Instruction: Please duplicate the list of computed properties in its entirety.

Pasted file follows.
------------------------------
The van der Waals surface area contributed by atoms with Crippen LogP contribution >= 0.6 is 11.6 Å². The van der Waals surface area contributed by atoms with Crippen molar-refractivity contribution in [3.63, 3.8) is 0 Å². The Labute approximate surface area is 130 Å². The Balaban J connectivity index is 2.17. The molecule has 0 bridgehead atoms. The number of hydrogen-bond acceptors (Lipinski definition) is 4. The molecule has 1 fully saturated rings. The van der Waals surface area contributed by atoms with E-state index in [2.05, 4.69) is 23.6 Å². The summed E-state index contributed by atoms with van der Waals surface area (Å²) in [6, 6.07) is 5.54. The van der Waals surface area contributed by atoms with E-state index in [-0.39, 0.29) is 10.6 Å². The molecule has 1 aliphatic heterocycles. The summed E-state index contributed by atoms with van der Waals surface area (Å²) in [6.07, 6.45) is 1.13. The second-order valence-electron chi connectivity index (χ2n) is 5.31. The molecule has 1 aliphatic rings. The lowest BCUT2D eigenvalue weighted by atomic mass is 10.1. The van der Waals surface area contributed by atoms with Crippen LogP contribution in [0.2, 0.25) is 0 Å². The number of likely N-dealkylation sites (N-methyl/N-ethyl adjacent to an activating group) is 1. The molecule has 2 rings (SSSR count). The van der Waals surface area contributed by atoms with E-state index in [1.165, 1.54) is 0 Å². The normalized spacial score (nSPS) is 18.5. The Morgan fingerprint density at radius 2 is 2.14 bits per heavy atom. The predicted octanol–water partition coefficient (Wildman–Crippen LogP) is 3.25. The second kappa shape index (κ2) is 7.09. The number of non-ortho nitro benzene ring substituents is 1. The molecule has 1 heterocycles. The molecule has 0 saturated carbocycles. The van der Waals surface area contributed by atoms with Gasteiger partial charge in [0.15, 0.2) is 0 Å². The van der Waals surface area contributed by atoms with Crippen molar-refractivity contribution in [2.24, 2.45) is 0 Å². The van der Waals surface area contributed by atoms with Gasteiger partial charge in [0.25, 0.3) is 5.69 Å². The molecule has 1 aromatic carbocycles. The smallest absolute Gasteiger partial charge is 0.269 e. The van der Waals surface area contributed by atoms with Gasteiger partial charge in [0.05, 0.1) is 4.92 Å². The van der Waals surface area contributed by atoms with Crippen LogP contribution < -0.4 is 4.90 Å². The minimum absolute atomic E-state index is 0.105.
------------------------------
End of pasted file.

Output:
The van der Waals surface area contributed by atoms with Crippen LogP contribution >= 0.6 is 11.6 Å². The van der Waals surface area contributed by atoms with Crippen molar-refractivity contribution in [3.63, 3.8) is 0 Å². The Labute approximate surface area is 130 Å². The Balaban J connectivity index is 2.17. The molecule has 0 bridgehead atoms. The number of hydrogen-bond acceptors (Lipinski definition) is 4. The molecule has 1 fully saturated rings. The van der Waals surface area contributed by atoms with E-state index in [2.05, 4.69) is 23.6 Å². The summed E-state index contributed by atoms with van der Waals surface area (Å²) in [6, 6.07) is 5.54. The van der Waals surface area contributed by atoms with E-state index in [-0.39, 0.29) is 10.6 Å². The molecule has 1 aliphatic heterocycles. The summed E-state index contributed by atoms with van der Waals surface area (Å²) in [6.07, 6.45) is 1.13. The second-order valence-electron chi connectivity index (χ2n) is 5.31. The molecule has 1 aliphatic rings. The lowest BCUT2D eigenvalue weighted by atomic mass is 10.1. The van der Waals surface area contributed by atoms with Crippen LogP contribution in [0.2, 0.25) is 0 Å². The number of likely N-dealkylation sites (N-methyl/N-ethyl adjacent to an activating group) is 1. The molecule has 2 rings (SSSR count). The van der Waals surface area contributed by atoms with E-state index in [1.165, 1.54) is 0 Å². The normalized spacial score (nSPS) is 18.5. The Morgan fingerprint density at radius 2 is 2.14 bits per heavy atom. The predicted octanol–water partition coefficient (Wildman–Crippen LogP) is 3.25. The second kappa shape index (κ2) is 7.09. The number of non-ortho nitro benzene ring substituents is 1. The molecule has 1 heterocycles. The molecule has 0 saturated carbocycles. The van der Waals surface area contributed by atoms with Gasteiger partial charge in [0.15, 0.2) is 0 Å². The van der Waals surface area contributed by atoms with Crippen molar-refractivity contribution in [2.24, 2.45) is 0 Å². The van der Waals surface area contributed by atoms with Gasteiger partial charge in [0.25, 0.3) is 5.69 Å². The molecule has 1 aromatic carbocycles. The smallest absolute Gasteiger partial charge is 0.269 e. The van der Waals surface area contributed by atoms with Gasteiger partial charge in [0.05, 0.1) is 4.92 Å². The van der Waals surface area contributed by atoms with Crippen LogP contribution < -0.4 is 4.90 Å². The minimum absolute atomic E-state index is 0.105.